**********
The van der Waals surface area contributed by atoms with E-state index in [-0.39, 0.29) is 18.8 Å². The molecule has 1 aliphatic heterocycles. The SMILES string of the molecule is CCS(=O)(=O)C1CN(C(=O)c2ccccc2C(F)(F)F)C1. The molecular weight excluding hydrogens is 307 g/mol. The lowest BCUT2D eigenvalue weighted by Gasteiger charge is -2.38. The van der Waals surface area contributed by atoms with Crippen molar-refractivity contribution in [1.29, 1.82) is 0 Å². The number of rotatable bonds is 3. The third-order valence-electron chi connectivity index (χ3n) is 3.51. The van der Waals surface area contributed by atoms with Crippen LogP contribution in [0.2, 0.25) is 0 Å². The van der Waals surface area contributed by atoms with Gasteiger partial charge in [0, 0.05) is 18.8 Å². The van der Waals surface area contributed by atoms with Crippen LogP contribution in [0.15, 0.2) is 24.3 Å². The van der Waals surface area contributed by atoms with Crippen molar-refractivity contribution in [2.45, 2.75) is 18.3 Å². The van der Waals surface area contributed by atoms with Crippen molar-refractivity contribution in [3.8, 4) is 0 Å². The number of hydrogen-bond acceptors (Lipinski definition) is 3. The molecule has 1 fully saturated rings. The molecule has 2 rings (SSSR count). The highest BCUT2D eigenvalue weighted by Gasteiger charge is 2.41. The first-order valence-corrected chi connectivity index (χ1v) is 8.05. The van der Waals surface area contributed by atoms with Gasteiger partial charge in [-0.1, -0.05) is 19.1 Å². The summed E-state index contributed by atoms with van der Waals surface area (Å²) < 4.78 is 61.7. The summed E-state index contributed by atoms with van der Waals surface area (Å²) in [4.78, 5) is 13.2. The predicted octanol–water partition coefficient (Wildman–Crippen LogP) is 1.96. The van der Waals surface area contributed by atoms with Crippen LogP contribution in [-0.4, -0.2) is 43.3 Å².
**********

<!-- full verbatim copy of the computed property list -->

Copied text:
The van der Waals surface area contributed by atoms with E-state index in [-0.39, 0.29) is 18.8 Å². The molecule has 1 aliphatic heterocycles. The SMILES string of the molecule is CCS(=O)(=O)C1CN(C(=O)c2ccccc2C(F)(F)F)C1. The molecular weight excluding hydrogens is 307 g/mol. The lowest BCUT2D eigenvalue weighted by Gasteiger charge is -2.38. The van der Waals surface area contributed by atoms with Crippen molar-refractivity contribution in [1.29, 1.82) is 0 Å². The number of rotatable bonds is 3. The third-order valence-electron chi connectivity index (χ3n) is 3.51. The van der Waals surface area contributed by atoms with Crippen LogP contribution in [0.2, 0.25) is 0 Å². The van der Waals surface area contributed by atoms with Gasteiger partial charge in [0, 0.05) is 18.8 Å². The van der Waals surface area contributed by atoms with Crippen LogP contribution in [0.15, 0.2) is 24.3 Å². The van der Waals surface area contributed by atoms with Crippen molar-refractivity contribution in [2.45, 2.75) is 18.3 Å². The van der Waals surface area contributed by atoms with Crippen molar-refractivity contribution in [3.8, 4) is 0 Å². The number of hydrogen-bond acceptors (Lipinski definition) is 3. The molecule has 1 fully saturated rings. The molecule has 2 rings (SSSR count). The highest BCUT2D eigenvalue weighted by Gasteiger charge is 2.41. The first-order valence-corrected chi connectivity index (χ1v) is 8.05. The van der Waals surface area contributed by atoms with Gasteiger partial charge in [-0.1, -0.05) is 19.1 Å². The summed E-state index contributed by atoms with van der Waals surface area (Å²) < 4.78 is 61.7. The summed E-state index contributed by atoms with van der Waals surface area (Å²) in [4.78, 5) is 13.2. The predicted octanol–water partition coefficient (Wildman–Crippen LogP) is 1.96. The van der Waals surface area contributed by atoms with Crippen LogP contribution in [-0.4, -0.2) is 43.3 Å².